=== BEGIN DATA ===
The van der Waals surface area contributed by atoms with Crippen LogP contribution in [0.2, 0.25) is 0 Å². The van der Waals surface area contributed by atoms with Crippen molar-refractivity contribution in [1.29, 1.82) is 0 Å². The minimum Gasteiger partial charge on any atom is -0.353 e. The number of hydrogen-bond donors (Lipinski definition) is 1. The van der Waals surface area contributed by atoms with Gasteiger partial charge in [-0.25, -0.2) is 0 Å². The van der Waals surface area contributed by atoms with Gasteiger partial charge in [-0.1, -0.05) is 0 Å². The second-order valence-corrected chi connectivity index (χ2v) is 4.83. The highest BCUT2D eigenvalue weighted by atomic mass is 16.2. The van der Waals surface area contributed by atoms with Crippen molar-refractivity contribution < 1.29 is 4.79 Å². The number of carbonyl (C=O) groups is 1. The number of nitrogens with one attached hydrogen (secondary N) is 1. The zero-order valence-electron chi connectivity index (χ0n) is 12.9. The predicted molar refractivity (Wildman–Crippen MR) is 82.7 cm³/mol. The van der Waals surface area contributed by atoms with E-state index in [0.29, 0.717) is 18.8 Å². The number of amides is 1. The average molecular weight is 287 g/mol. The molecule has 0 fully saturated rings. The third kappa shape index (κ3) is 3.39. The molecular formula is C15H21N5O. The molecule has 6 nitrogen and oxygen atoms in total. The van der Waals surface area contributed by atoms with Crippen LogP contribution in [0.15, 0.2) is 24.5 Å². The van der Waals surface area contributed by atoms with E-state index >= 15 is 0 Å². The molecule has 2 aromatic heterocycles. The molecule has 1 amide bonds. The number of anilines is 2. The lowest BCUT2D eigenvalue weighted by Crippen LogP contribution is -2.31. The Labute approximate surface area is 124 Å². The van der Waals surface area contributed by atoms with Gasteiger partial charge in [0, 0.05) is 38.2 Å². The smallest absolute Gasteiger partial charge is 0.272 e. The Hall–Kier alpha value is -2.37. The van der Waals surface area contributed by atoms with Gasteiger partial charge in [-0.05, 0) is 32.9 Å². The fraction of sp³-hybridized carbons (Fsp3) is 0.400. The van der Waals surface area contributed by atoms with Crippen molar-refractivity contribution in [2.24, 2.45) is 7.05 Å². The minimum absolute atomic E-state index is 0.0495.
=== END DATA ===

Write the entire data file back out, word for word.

The van der Waals surface area contributed by atoms with Crippen LogP contribution in [0.2, 0.25) is 0 Å². The van der Waals surface area contributed by atoms with Crippen molar-refractivity contribution in [1.29, 1.82) is 0 Å². The minimum Gasteiger partial charge on any atom is -0.353 e. The number of hydrogen-bond donors (Lipinski definition) is 1. The van der Waals surface area contributed by atoms with Gasteiger partial charge in [-0.25, -0.2) is 0 Å². The van der Waals surface area contributed by atoms with Gasteiger partial charge in [-0.1, -0.05) is 0 Å². The second-order valence-corrected chi connectivity index (χ2v) is 4.83. The highest BCUT2D eigenvalue weighted by atomic mass is 16.2. The van der Waals surface area contributed by atoms with Crippen molar-refractivity contribution < 1.29 is 4.79 Å². The number of carbonyl (C=O) groups is 1. The number of nitrogens with one attached hydrogen (secondary N) is 1. The zero-order valence-electron chi connectivity index (χ0n) is 12.9. The predicted molar refractivity (Wildman–Crippen MR) is 82.7 cm³/mol. The van der Waals surface area contributed by atoms with E-state index in [0.29, 0.717) is 18.8 Å². The number of amides is 1. The average molecular weight is 287 g/mol. The molecule has 0 fully saturated rings. The third kappa shape index (κ3) is 3.39. The molecular formula is C15H21N5O. The molecule has 6 nitrogen and oxygen atoms in total. The van der Waals surface area contributed by atoms with Crippen LogP contribution in [0.15, 0.2) is 24.5 Å². The van der Waals surface area contributed by atoms with E-state index >= 15 is 0 Å². The molecule has 2 aromatic heterocycles. The molecule has 1 amide bonds. The number of anilines is 2. The lowest BCUT2D eigenvalue weighted by Crippen LogP contribution is -2.31. The Labute approximate surface area is 124 Å². The van der Waals surface area contributed by atoms with Gasteiger partial charge in [0, 0.05) is 38.2 Å². The smallest absolute Gasteiger partial charge is 0.272 e. The Hall–Kier alpha value is -2.37. The van der Waals surface area contributed by atoms with Gasteiger partial charge in [-0.05, 0) is 32.9 Å². The fraction of sp³-hybridized carbons (Fsp3) is 0.400. The van der Waals surface area contributed by atoms with Crippen molar-refractivity contribution in [2.24, 2.45) is 7.05 Å². The minimum absolute atomic E-state index is 0.0495.